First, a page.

TALLAHASSEE, Fla. (WTXL) — Leon County Schools, along with the Leon County Sheriff's Office, the Tallahassee Police Department, and other first responder agencies worked together to find the best way of reuniting parents with students in case of a mass evacuation at one of the school system's campuses.
Thursday morning's training scenario involved an active shooter.
"I was one of the last people to be called and I was told that my child had been wounded in the active shooting incident," Sarah Cheatham said.
Cheatham, a Florida State University student, volunteered to play the part of a parent to help first responders practice communicating with parents if a real situation were to happen.
Even though it was just a drill, Cheatham says the emotions were real as she fought back tears.
"I think acknowledging the amount of time I had to spend alone all day, including that moment finding out my son was just shot and I had to go to the hospital," Cheatham said.
Cheatham spent a considerable amount of time alone in a room during the training.
The Sheriff's Office says that was one of the communication flaws experienced on Thursday afternoon.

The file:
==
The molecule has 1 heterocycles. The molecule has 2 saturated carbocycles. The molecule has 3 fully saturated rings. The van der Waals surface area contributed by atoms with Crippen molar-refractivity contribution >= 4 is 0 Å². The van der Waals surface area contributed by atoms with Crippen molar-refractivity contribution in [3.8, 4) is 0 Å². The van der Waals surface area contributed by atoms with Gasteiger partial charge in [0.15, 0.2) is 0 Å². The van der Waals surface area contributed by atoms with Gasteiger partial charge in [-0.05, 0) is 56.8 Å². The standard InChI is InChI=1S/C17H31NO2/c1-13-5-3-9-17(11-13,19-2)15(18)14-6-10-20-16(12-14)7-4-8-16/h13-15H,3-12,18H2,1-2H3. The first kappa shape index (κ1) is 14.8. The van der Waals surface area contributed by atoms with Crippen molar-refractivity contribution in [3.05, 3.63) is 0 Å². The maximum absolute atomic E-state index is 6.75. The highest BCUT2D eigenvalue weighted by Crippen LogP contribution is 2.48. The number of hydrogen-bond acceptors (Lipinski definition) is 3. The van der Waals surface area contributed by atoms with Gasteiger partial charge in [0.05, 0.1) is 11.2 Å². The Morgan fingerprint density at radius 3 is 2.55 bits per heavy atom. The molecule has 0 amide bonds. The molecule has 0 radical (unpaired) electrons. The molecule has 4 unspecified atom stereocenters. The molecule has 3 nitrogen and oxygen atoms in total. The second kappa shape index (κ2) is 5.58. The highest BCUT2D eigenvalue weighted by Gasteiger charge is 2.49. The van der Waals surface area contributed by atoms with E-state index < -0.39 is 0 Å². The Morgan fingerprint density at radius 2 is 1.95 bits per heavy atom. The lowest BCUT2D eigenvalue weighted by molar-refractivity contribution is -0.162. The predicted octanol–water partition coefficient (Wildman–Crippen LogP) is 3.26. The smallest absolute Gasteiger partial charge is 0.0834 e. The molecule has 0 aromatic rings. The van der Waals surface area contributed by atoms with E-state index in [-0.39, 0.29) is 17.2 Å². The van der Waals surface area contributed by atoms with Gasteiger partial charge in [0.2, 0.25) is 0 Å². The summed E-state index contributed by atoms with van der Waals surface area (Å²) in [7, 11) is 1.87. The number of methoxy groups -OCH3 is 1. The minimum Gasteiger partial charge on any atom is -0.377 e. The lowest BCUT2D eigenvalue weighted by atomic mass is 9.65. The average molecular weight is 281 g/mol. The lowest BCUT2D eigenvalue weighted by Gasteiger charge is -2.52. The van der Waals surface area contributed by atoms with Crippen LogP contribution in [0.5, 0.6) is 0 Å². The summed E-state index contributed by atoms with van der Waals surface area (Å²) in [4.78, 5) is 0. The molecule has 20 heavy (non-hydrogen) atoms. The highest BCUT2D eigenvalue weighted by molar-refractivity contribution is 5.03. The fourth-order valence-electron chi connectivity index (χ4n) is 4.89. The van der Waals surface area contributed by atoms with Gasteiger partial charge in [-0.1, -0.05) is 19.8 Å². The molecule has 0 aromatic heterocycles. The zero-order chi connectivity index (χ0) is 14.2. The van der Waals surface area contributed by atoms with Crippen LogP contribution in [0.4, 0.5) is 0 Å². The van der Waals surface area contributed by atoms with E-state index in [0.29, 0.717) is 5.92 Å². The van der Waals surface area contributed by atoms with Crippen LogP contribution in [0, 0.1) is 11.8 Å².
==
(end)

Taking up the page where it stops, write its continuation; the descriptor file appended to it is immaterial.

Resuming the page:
With a lot of moving parts that go into these types of situations, Leon County Sheriff Walt McNeil says those problems and other communication errors proves why these types of trainings are so important.
"We've had a plan for many years, but we've never had an opportunity to actually respond and so I wanted to make sure that plan we had in writing actually works, and that's what we did today," McNeil said.
At the end of the day - however - Leon County Schools District Superintendent Rocky Hanna says parents can leave their kids at school and know they're safe.
"They are safe, our schools are safe, and we take the responsibility of keeping them safe extremely seriously," Hanna said.